For practical reasons, owners should ban beer in clubhouse

The Kickoff

May 14, 2007|By PETER SCHMUCK

In the aftermath of the tragic, alcohol-related death of St. Louis Cardinals pitcher Josh Hancock, the debate has resurfaced about the propriety of baseball teams providing beer or other alcoholic beverages in the clubhouse or on team charter flights.

This is nothing new. The Los Angeles Dodgers agonized over the issue after young pitcher Bob Welch struggled with alcoholism in the early 1980s.

The then-California Angels banned beer in their clubhouse after troubled pitcher John Candelaria was arrested on charges of drunken driving twice in a month during the 1987 season.

And it goes back a lot further than that. Major league teams have been grappling with alcohol issues for much of the past century, which is evidenced by the widely known fact that two of the sport's greatest heroes - Babe Ruth and Mickey Mantle - were notorious party animals.

Never before, however, has there been such an epidemic of high-profile alcohol-related misbehavior in professional sports, which is reflective of both a new-age sensitivity to the evils of driving drunk and the proliferation of media to keep it in the national spotlight.

Against such a backdrop, you would think that the time would be ripe for Major League Baseball to establish a universal policy of alcohol prohibition, but the sport remains terribly - yet understandably - conflicted about the best way to respond to both the Hancock tragedy and fair questions about the responsibility of teams to police the legal behavior of the adults who wear their uniforms.

The St. Louis Cardinals removed alcohol from their clubhouse soon after autopsy results showed that Hancock was intoxicated at the time of the grisly accident that took his life. The Orioles and several other teams either did the same or modified team rules to reduce the risk of players overindulging before getting into their cars.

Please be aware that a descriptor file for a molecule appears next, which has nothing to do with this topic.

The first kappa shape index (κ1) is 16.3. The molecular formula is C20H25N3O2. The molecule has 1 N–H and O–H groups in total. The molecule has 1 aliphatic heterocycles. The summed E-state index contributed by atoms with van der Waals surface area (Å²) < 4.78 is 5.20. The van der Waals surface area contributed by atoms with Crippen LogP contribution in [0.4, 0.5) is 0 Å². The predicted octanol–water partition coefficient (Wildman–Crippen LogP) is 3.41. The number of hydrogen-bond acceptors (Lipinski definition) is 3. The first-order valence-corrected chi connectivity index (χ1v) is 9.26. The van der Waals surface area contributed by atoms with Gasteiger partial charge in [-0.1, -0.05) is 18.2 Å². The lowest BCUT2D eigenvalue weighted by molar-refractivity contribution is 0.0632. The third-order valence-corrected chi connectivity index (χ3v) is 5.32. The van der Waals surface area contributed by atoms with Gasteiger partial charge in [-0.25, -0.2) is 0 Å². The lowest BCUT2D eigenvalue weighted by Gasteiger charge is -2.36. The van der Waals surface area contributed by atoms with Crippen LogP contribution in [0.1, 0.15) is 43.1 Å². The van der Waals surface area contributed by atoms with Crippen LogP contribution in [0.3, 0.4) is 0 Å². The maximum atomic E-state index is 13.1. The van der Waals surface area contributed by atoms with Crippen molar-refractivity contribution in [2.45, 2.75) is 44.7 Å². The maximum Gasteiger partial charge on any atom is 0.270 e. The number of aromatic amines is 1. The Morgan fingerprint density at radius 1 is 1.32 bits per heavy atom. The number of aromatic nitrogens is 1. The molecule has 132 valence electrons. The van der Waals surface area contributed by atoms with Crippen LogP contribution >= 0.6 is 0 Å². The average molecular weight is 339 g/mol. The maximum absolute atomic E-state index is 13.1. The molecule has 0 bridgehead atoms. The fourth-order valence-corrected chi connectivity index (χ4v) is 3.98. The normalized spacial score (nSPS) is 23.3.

But the Milwaukee Brewers said last week that they will continue to allow beer in their clubhouses both at home and on the road, and some other clubs also have chosen to keep the issue of personal responsibility, well, personal.

The situation is complicated by the long-standing economic relationship between baseball and the beer industry. It might seem hypocritical for the Brewers to ban beer in the clubhouse of a stadium that is named after a major brewer, though the Cardinals were compelled to do just that in the wake of such a horrendous tragedy.

There are all sorts of philosophical arguments to support both sides of this issue, but if it were up to me, I'd kick all of them to the curb in favor of the most pragmatic approach.

I'm neither a teetotaler nor a moralist, but I have to think that if I owned a professional sports team, I would err on the side of my own self-interest and tell the players to get their beer somewhere else.

In a society that has become so litigious that a woman once won compensation from McDonald's for dumping hot coffee on herself, the liability risk inherent in providing free beer to anyone is too great to justify continuing the practice.

Don't misunderstand. I believe that every adult is responsible for his or her own behavior and I wish we lived in a world where people always used good judgment and never put others at risk.

I don't think the government should ban alcoholic beverages, but I do believe that private companies have the right to protect themselves and the responsibility to promote a workplace environment that does not encourage dangerous behavior.

Banning alcohol in the clubhouse and on team flights is one way for baseball teams to do both, but it isn't the only way. Major League Baseball could also take a page from the playbook of new NFL commissioner Roger Goodell and work to create a tough new disciplinary paradigm that serves as a real deterrent to alcohol-related misconduct.

The Major League Baseball Players Association might tell you that there already is a system in place to deal with this kind of thing, but Sidney Ponson had three DUI arrests during his Orioles career and he's still got a pretty good chance to recoup about $10 million in guaranteed salary that was withheld by the club when it invoked a behavior clause to void his contract.

The only thing good to come out of the Hancock tragedy is the enhanced awareness of the dangers of drunken driving, but it remains to be seen whether Major League Baseball is really serious about attacking the problem.

I remember how the Angels moved quickly to ban alcohol in their clubhouse and on team charter flights after Candelaria - wracked with grief over the pool accident that claimed his young son - was arrested twice on charges of drunken driving.

Guess that makes it interesting that the Angels announced last week that they would not join the growing list of teams that have removed beer from their clubhouses since Hancock's death.

Baseball - as well as the society at large - has long had mixed feelings about alcohol. Why should things be any different now?

Listen to Peter Schmuck on WBAL (1090 AM) at noon on Saturdays and Sundays.

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